My mother said it all the time. It was her favorite expression. I never thought about it. She said it to comfort me when I was unhappy or when something had gone badly. It never occurred to me the expression was more than something a mother says when consoling a child.

It turns out the expression has a long, ancient history. It has been used to comfort a nation at war, a country consumed by unrest. Families, individuals, kingdoms. They are words you use when you run out of words.

king-solomon-cc

This too shall pass” (Persianاین نیز بگذرد‎, Arabicلا شيء يدوم‎, Hebrewגם זה יעבור‎) is an adage indicating that all conditions, positive or negative, are temporary.

The phrase seems to have originated in the writings of the medieval Persian Sufi poets. The phrase is often attached to a fable of a great king who is humbled by these simple words. Some versions of the fable, beginning with that of Attar of Nishapur, add the detail that the phrase is inscribed on a ring, which has the ability to make the happy man sad — and the sad man happy. 

The legend of the quote finds its roots in the court of a powerful eastern Persian ruler who called his sages (wise men) to him, including the Sufi poet Attar of Nishapur and asked them for one quote that would be accurate at all times and in all situations. The wise men consulted with one another and threw themselves into deep contemplation, and finally came up with the answer … “This too shall pass.”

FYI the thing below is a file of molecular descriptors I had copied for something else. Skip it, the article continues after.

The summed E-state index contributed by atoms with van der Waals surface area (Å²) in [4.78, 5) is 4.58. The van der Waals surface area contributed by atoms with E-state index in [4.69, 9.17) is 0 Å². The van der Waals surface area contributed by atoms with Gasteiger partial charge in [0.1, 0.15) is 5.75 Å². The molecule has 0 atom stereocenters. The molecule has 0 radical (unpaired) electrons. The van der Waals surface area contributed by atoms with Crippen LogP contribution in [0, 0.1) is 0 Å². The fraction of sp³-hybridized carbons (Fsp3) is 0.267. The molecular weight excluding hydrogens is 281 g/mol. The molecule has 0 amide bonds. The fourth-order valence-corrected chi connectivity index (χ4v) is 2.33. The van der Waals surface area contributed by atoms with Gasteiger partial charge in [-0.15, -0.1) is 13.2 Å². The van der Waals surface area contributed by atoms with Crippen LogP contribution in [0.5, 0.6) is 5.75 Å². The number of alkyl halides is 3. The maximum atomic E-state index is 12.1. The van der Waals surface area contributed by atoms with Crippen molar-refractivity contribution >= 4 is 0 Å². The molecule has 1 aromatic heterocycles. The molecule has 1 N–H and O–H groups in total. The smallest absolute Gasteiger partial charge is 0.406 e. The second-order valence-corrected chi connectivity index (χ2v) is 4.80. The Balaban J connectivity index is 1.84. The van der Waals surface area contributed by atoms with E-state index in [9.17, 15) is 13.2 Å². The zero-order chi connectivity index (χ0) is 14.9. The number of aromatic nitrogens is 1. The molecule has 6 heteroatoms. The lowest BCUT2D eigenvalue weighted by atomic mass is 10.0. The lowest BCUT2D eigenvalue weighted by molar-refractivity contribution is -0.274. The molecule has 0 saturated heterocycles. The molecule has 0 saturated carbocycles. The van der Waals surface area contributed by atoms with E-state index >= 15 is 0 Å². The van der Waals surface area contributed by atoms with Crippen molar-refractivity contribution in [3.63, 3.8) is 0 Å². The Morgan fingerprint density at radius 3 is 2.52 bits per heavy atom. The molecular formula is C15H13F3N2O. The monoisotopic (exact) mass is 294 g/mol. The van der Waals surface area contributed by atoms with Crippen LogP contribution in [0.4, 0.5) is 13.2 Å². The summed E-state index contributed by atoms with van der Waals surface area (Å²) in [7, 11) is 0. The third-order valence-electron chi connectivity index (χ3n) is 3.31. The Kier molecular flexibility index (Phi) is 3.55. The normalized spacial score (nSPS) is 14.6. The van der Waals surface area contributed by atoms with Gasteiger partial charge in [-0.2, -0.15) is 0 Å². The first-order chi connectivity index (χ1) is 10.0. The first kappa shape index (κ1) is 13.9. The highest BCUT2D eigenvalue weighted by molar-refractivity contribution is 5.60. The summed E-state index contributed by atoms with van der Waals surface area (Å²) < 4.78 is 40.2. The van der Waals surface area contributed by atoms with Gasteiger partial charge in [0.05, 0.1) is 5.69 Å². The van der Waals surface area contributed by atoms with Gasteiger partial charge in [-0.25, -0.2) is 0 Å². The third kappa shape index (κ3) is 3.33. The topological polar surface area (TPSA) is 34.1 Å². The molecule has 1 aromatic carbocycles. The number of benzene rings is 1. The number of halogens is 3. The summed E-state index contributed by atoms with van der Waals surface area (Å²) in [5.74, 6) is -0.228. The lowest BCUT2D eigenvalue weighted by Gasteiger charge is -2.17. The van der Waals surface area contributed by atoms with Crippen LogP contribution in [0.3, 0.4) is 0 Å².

The ruler was so impressed by the quote that he had it inscribed in a ring.

Jewish folklore often describes Solomon as giving or receiving the phrase. The adage and associated fable were popular in the first half of the 19th century, appearing in a collection of tales by the English poet Edward Fitzgerald and also used by Abraham Lincoln in a speech before he became President.

And when words fail me, I find my mother’s voice echoing in my head.

This too shall pass.

In theory.

COVET NOT YOUR NEIGHBOR’S ASS

So there we were in the car driving home. I was mentally shuffling the heap of miscellaneous stuff that passes for my brain and trying to remember all ten of the commandments.

Moses the Celebriduck

 

Why? Because I thought I should know them. They are supposedly the basis of all moral law, right? Why don’t I know them? Why aren’t they all on the tip of my tongue?

I found myself at a full stop around seven or eight, depending on how I divided the “How to behave to God” section which contains a lot of run-on sentences that could be interpreted as two or sometimes even three commandments but have — I suppose for convenience — been lumped into one.

I asked Garry if he knew the ten commandments. He replied, with some irritation, that he had to pay attention to the traffic. There wasn’t any traffic, except for one slow driver in front of us. I suppose Garry was trying to not ram him.

Finally, he admitted he didn’t know all of them, at least not in order.

“A sad state of affairs,” I pointed out, “When two educated souls cannot recite the ten commandments.”

“There’s a lot of stuff about not making idols. Not murdering or coveting.”

“Yeah, and taking one day off each week.”

When I got home, I looked them up.

Charlton Heston and the 10 commandments